Being an invalid, even if a self-made one, Mr Woodhouse’s interest in food in Emma is specially keen. One of his chief pleasures in life is recommending dishes to his friends, such as lightly boiled eggs, but only as they are done by his own housekeeper. Another of his pleasures is sending away from the dinner table dishes which he fears might give his guests indigestion. The reader may groan and salivate with disappointment when poor Mrs Bates and her daughter see the asparagus and the sweetbreads borne away because, just as they began to eat, their host conceived that they were not done enough, not quite safe to eat. However, they valued Mr Woodhouse’s kindness, and their free meals as his guests, and so got over their disappointment as manfully as they could. (Mr Woodhouse had a point, though. Asparagus should surely be thoroughly cooked until really tender and mouth-melting, whereas restaurants serve it nouvelle-cuisine fashion, practically raw: no doubt because the colour looks better.)

It is true that food, like literature and sex, is in one sense a cerebral rather than a visceral experience. If the asparagus is bright green and looks good, then it is so: at least for most eaters. Restaurants work on this basis, making choice, description and context all important: the grub as grub would probably be far better at home, but the mind wants a change. In several of Ian Fleming’s thrillers James Bond (who is much more interested in food and drink than in sex and killing people) derides the lyric menus of the American eatery, promising flaky-fresh sole and dawn-tender steak: he never orders anything with his bourbon but eggs benedict, or scrambled eggs and bacon. But there is also poetry in the genuinely exotic. Paul Levy once held out reverently to me between his finger and thumb a small object, of indeterminate colour, and urged me to bite it. It tasted of nothing at all, but when I pointed this out he brushed the objection away with tolerant disdain. ‘That is smoked garlic from the Moscow market,’ he told me. ‘I flew home with it yesterday.’ There was no more to be said.

With her other admirer, and accidental saviour, Pym did enjoy some literary chat, but she also noticed what there was to eat.

19 May. Tea with Lord David Cecil. A comfortable agreeable room with green walls and some nice portraits. They are so easy to talk to, the time flew. We had lapsang tea, brown toast, redcurrant jelly and ginger cake. He told me he had been inspired to write after reading Lytton Strachey’s Eminent Victorians (just as I had been inspired by Crome Yellow). He said that Anthony Powell and I were the only novelists he would buy without reading first. A.P. was his fag at Eton ... said he thought comedy was out of fashion now – not well thought of – we agreed on this.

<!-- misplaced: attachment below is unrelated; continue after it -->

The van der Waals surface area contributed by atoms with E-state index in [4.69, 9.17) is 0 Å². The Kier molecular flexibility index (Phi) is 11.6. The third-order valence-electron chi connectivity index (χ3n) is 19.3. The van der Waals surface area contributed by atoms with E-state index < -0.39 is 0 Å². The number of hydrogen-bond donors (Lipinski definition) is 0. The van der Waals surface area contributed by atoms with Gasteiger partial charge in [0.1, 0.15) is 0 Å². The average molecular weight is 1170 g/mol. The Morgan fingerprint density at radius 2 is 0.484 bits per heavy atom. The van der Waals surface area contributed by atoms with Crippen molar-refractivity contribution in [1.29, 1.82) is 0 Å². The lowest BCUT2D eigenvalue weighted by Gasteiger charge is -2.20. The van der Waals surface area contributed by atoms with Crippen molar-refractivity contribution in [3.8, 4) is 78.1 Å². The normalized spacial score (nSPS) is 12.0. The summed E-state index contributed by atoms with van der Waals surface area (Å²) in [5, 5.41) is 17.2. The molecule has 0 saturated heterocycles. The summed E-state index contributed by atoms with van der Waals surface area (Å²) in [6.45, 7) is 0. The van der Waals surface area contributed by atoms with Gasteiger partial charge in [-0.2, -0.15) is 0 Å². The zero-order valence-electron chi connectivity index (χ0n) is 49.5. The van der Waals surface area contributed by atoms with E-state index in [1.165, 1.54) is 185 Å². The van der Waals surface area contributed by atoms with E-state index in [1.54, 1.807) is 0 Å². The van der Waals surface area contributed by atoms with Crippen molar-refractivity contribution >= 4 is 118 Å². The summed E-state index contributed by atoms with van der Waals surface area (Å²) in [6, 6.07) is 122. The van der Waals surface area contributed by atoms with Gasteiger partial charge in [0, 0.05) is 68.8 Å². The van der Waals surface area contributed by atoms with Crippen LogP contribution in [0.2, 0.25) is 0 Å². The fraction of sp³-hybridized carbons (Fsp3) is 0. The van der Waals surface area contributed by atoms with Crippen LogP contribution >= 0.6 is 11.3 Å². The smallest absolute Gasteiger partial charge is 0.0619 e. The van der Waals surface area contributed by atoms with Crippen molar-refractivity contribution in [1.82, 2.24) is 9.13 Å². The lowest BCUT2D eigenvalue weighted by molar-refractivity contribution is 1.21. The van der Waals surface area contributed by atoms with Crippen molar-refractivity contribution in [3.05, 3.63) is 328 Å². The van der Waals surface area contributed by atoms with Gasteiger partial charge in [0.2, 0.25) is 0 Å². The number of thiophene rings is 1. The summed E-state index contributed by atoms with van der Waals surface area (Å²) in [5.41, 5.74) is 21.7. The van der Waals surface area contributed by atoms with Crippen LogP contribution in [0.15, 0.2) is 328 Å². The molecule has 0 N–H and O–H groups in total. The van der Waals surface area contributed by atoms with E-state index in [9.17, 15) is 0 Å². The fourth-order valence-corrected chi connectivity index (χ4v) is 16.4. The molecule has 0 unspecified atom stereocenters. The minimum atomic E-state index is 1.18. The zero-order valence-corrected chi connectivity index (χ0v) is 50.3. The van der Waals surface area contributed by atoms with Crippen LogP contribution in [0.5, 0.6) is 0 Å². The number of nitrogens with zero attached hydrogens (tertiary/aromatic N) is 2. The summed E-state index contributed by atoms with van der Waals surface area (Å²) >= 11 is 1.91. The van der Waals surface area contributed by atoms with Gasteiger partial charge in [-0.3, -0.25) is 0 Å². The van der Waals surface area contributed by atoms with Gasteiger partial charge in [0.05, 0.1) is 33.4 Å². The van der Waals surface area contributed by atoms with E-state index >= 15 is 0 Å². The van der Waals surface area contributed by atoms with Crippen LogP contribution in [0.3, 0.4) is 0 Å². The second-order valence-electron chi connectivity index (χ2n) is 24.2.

20 May. Seeing a handsome Dorset woman at a petrol pump I thought a Hardy heroine of today might well follow such an occupation. Tess for instance.

Hardy is said to have modelled Tess on a waitress seen in a Weymouth teashop, the sort of place that Pym herself loved to haunt, but neither Tess nor Hardy’s other heroines do much in the way of eating and drinking. Food, like sex, would not have been appropriate for a female character at the time. Unlike food, however, sex can be most present in a novel when it is never directly mentioned: Pym’s novels in this way are as full of sex as Hardy’s. Sex is a little personal mystery which may or may not be taking place, as Jane finds when she vainly interrogates Prudence about the exact nature of her relations with her admirer. What we do know is that when poor Prudence is left high and dry she comforts herself by cooking a solitary meal in her flat – a poussin and a salad nicely dressed with garlic and olive oil – and then finds herself too miserable to eat it.

Steely Virginia Woolf used food ideologically in her books. The great boeuf en daube of To the Lighthouse embodies the texture of the life of a bourgeois family: cook has been two days making it; Mrs Ramsay presides over it; but it is tiresome Mr Ramsay, sulky and self-important at the top of the table, for whom everything has been done, and little he cares. In A Room of One’s Own a Cambridge college invites the author to a heavenly meal, a stately procession of dishes in which the potatoes are ‘thin as coins but not so hard’, the partridges in their béarnaise sauce are ‘dappled like the flanks of a doe’ and the final confection, not to be insulted by the word ‘pudding’, ‘rises all sugar from the waves’. This masculine opulence is presented in sardonic contrast (the date was 1935) with the wholesome fare of a women’s college, where Woolf had to be revived after a grim dinner with something strong out of a bottle.